I developed written materials to help students better prepare for in-class problem solving while minimizing formal lecture time and additional formative assessments to help both students and instructors. I wrote short, targeted background pieces for students to read before coming to class; these written pieces replaced some of my lectures, thus allowing time for more active learning in class, i.e. solving problems and addressing misconceptions or points of confusion. One of my goals for students was to provide opportunities for them to be able to draw representations of mechanisms and processes occurring in the cell or organism and to diagrammatically indicate relationships between events. Some of the background writings and the associated problems to solve that I developed included a strong visual component. Just as with reading text, it can be difficult for students to interpret textbook figures or to see connections between the figures used in the textbook and processes they may be asked to diagram on an exam. These reading modules and their associated problems will give the students additional practice in independently reading biology text, identifying the important principles, and learning to ask clarifying questions.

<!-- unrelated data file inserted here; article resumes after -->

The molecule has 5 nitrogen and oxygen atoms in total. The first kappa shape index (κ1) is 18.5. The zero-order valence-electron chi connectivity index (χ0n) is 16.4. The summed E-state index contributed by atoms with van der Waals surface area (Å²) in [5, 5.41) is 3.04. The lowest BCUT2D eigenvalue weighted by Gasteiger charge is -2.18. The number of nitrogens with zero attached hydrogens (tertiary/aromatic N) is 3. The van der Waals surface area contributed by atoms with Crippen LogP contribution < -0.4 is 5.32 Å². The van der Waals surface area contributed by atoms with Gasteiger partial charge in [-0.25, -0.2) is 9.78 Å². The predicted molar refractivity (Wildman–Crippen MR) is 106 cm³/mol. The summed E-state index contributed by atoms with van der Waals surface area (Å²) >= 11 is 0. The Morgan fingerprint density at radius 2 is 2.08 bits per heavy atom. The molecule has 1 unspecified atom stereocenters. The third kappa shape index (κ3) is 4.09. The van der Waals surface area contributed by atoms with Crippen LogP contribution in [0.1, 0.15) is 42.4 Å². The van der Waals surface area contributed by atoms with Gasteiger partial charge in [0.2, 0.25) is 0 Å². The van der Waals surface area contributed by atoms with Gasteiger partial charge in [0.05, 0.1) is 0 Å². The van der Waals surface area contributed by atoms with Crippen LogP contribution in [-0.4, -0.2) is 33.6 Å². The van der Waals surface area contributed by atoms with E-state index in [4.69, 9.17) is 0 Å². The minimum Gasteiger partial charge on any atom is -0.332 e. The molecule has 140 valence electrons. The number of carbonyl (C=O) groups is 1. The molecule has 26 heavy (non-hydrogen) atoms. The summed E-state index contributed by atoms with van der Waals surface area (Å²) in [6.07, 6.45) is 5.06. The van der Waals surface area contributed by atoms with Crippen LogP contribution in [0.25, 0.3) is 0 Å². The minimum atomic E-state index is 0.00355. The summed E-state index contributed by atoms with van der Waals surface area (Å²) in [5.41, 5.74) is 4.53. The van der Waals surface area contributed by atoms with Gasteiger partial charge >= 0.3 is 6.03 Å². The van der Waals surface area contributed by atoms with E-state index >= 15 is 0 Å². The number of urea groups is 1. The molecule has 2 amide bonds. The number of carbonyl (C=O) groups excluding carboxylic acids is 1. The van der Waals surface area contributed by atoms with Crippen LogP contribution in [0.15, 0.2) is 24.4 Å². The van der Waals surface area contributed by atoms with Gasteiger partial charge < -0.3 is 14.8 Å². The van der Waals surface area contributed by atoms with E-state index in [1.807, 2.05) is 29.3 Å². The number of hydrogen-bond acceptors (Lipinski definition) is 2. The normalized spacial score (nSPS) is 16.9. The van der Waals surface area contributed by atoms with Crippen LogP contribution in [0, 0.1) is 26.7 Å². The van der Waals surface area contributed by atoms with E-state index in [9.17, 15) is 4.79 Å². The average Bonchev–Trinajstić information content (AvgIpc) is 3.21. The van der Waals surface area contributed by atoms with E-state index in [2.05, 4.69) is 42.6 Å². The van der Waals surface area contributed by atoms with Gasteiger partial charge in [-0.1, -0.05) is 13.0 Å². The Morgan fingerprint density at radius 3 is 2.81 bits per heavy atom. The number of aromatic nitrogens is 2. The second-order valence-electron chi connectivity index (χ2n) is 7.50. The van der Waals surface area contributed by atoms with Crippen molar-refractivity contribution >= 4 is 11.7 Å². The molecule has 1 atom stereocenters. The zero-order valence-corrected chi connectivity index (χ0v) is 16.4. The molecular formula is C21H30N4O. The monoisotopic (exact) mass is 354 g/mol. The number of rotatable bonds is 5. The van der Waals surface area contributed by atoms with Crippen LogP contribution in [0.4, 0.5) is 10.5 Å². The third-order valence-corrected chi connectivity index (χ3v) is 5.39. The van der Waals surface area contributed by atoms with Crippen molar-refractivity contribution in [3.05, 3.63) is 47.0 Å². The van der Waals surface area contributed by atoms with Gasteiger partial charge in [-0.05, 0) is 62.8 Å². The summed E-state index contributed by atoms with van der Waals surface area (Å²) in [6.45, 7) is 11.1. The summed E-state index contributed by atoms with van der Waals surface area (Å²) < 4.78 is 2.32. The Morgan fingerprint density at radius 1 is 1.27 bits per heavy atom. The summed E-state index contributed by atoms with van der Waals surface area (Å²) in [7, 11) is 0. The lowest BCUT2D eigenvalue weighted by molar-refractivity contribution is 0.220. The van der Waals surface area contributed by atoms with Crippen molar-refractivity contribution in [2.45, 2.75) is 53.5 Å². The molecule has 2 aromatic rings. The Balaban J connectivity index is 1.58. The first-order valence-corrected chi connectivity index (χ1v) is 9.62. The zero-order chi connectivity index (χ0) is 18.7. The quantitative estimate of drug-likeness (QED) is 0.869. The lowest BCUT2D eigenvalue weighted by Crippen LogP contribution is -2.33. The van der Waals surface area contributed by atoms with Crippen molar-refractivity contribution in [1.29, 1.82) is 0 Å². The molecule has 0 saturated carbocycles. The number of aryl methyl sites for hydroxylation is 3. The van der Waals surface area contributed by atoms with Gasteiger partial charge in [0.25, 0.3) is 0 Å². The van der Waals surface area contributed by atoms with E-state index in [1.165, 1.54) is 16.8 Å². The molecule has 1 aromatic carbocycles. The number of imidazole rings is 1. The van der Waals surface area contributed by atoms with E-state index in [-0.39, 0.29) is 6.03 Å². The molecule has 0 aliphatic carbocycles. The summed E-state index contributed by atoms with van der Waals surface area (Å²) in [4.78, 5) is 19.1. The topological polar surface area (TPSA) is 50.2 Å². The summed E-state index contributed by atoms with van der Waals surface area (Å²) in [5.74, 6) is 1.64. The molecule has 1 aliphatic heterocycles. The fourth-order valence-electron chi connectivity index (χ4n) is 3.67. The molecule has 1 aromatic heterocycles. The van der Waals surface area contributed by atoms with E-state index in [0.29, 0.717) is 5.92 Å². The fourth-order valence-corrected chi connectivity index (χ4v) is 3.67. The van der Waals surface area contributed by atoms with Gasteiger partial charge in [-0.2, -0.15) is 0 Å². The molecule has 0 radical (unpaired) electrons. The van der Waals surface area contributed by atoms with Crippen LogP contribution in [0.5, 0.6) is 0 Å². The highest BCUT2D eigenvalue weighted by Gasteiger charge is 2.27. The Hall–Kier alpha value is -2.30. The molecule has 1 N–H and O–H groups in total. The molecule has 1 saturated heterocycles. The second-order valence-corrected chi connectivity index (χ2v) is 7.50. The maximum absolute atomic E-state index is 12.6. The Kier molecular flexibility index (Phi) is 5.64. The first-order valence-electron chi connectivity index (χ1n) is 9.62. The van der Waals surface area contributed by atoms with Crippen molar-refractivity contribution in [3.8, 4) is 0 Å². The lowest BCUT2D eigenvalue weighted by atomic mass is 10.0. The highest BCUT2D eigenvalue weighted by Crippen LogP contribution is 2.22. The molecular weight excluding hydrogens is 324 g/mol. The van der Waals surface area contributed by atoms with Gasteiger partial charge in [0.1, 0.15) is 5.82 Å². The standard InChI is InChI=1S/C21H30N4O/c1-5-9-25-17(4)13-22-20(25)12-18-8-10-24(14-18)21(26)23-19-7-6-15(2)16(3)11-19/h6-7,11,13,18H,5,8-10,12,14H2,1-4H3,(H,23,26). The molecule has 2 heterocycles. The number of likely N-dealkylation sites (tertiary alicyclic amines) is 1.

I developed two new tools to use in class to assess student learning and to ensure that student understanding was not compromised by the loss of "lecture" time. I used the personal response system with handheld clickers to assess student learning throughout the course. These anonymous check-ins provided a checkpoint for the students about where they were in relation to their classmates, as well as pointed out to me areas that were challenging for a large number of students. Students were very positive about the use of the clickers and on the end of term evaluation reported that the clickers were one class activity that helped their learning. Graded homework assignments that ask students to generate visual representations of complex processes were used to assess their ability to work with models.